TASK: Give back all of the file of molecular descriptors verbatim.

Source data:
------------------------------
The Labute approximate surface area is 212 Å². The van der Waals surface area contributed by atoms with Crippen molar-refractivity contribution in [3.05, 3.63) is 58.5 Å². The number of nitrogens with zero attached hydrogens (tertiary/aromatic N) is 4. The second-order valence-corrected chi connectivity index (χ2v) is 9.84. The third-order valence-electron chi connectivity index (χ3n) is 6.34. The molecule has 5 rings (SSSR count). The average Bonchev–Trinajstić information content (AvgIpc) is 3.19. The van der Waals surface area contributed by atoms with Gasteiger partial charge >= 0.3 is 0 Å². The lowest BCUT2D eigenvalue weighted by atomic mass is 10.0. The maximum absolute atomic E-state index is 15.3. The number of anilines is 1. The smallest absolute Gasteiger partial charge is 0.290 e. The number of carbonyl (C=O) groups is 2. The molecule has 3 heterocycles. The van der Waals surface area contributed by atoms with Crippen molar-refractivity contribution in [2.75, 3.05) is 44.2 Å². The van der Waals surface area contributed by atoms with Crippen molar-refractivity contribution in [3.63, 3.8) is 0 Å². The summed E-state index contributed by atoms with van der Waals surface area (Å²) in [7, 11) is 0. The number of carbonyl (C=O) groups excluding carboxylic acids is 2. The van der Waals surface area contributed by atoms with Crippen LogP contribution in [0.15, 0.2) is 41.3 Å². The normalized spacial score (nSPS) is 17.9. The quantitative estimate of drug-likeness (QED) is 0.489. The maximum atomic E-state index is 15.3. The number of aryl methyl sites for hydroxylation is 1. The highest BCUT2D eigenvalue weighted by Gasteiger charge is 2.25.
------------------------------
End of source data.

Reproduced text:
The Labute approximate surface area is 212 Å². The van der Waals surface area contributed by atoms with Crippen molar-refractivity contribution in [3.05, 3.63) is 58.5 Å². The number of nitrogens with zero attached hydrogens (tertiary/aromatic N) is 4. The second-order valence-corrected chi connectivity index (χ2v) is 9.84. The third-order valence-electron chi connectivity index (χ3n) is 6.34. The molecule has 5 rings (SSSR count). The average Bonchev–Trinajstić information content (AvgIpc) is 3.19. The van der Waals surface area contributed by atoms with Gasteiger partial charge >= 0.3 is 0 Å². The lowest BCUT2D eigenvalue weighted by atomic mass is 10.0. The maximum absolute atomic E-state index is 15.3. The number of anilines is 1. The smallest absolute Gasteiger partial charge is 0.290 e. The number of carbonyl (C=O) groups is 2. The molecule has 3 heterocycles. The van der Waals surface area contributed by atoms with Crippen molar-refractivity contribution in [2.75, 3.05) is 44.2 Å². The van der Waals surface area contributed by atoms with Crippen molar-refractivity contribution in [3.63, 3.8) is 0 Å². The summed E-state index contributed by atoms with van der Waals surface area (Å²) in [7, 11) is 0. The number of carbonyl (C=O) groups excluding carboxylic acids is 2. The van der Waals surface area contributed by atoms with Crippen LogP contribution in [0.15, 0.2) is 41.3 Å². The normalized spacial score (nSPS) is 17.9. The quantitative estimate of drug-likeness (QED) is 0.489. The maximum atomic E-state index is 15.3. The number of aryl methyl sites for hydroxylation is 1. The highest BCUT2D eigenvalue weighted by Gasteiger charge is 2.25.